A network that helps people worldwide obtain rapid advice and information on crop protection, including the identification and management of plant pests.
PestNet is a network that helps people worldwide obtain rapid advice and information on crop protection, including the identification and management of plant pests. It started in 1999. Anyone with an interest in plant protection is welcome to join. PestNet is free and is moderated, ensuring that messages are confined to plant protection.
Non-Pests > Fungi > Edible fungi, a new compendium by CABI, Vanuatu
June 2006. A mushroom sent from Vanuatu and, it was asked, is it edible? The answer from members was interesting: ???Some Agaricus stain yellow and these are not edible; however, the staining can be very slight. Generally botanic gardens will not identify for edibility for legal reasons???.
Other suggestions were: dry some specimens in the hope that an expert can be found and also do a spore print: cut off the stem of an expanded cap and place it on white paper, gills downward, cover with glass beaker and leave over night. Note colour of the sore mass.
A very useful note was provided by Eric Boa, CABI, UK and it is provided here in full.
When not roaming the world for plant diseases I’ve been busy compiling a list of ALL the world’s known useful fungi. We are a cystidium away from getting this on the web with the novel and some might say foolhardy addition of a summary judgment on edibility. ‘We’ is me, and my colleague Miriam de Roman. I’ve asked Miriam for comments on likely species – she’s much better at field identification. The short answer is otherwise ‘phone a friend’ and take hope they a) know what they’re doing and b) are willing to do an ID. No simple solution.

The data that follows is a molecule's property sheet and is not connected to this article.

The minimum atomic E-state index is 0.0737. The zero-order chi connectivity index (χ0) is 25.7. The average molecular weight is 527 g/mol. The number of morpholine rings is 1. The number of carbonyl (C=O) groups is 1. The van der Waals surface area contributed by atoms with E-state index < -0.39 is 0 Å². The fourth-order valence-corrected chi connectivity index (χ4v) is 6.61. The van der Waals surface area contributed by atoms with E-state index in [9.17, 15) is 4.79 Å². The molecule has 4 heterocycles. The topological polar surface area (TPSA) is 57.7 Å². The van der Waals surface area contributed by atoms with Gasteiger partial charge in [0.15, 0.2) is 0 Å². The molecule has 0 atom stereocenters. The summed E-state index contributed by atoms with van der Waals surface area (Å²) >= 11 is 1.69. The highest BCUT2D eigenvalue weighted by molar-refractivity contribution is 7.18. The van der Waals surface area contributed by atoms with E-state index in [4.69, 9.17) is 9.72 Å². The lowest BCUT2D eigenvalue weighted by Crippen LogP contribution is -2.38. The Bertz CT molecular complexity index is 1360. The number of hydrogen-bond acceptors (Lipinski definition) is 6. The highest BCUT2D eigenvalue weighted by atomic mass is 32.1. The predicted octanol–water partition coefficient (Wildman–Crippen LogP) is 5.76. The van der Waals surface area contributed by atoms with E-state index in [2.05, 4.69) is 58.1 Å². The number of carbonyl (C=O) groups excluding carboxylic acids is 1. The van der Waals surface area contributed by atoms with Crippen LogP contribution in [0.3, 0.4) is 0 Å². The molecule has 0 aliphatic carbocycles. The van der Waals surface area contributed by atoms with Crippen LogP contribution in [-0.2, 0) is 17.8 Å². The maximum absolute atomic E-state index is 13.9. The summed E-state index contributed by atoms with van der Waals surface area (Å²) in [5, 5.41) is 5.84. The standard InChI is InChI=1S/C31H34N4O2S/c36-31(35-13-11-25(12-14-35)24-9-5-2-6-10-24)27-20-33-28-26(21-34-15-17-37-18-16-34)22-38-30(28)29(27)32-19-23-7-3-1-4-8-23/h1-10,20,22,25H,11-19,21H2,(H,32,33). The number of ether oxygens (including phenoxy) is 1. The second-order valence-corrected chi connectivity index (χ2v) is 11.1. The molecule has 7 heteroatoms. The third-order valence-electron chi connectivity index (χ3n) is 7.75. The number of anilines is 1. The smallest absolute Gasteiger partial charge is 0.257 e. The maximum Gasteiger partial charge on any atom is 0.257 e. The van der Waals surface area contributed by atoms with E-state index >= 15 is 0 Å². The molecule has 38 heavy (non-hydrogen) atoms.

The summary judgments, by the way, are based on published information and, as we will state on the website about to be launched, are therefore only as good as the original data. But we’ve also decided that sitting on the fence is of little practical assistance and that we need to move on to a more objective method (ate it, didn’t feel sick/die, etc.). Field guides are often unhelpful – if in doubt, leave it out. Or if one person died from eating Paxillus involutus every day for a month then it suddenly becomes ‘deadly poisonous’. You see what I mean.
The attached list of Agaricus spp. and their summary judgments shows the number of records obtained from books, papers and so around the world. Again, I emphasise this is not a final and absolute statement about edibility. But note that ‘food’ means someone has eaten without any reported side-effects. ‘Edible’ simply means that it could be eaten but there was no conclusive proof that the author had tried it themselves.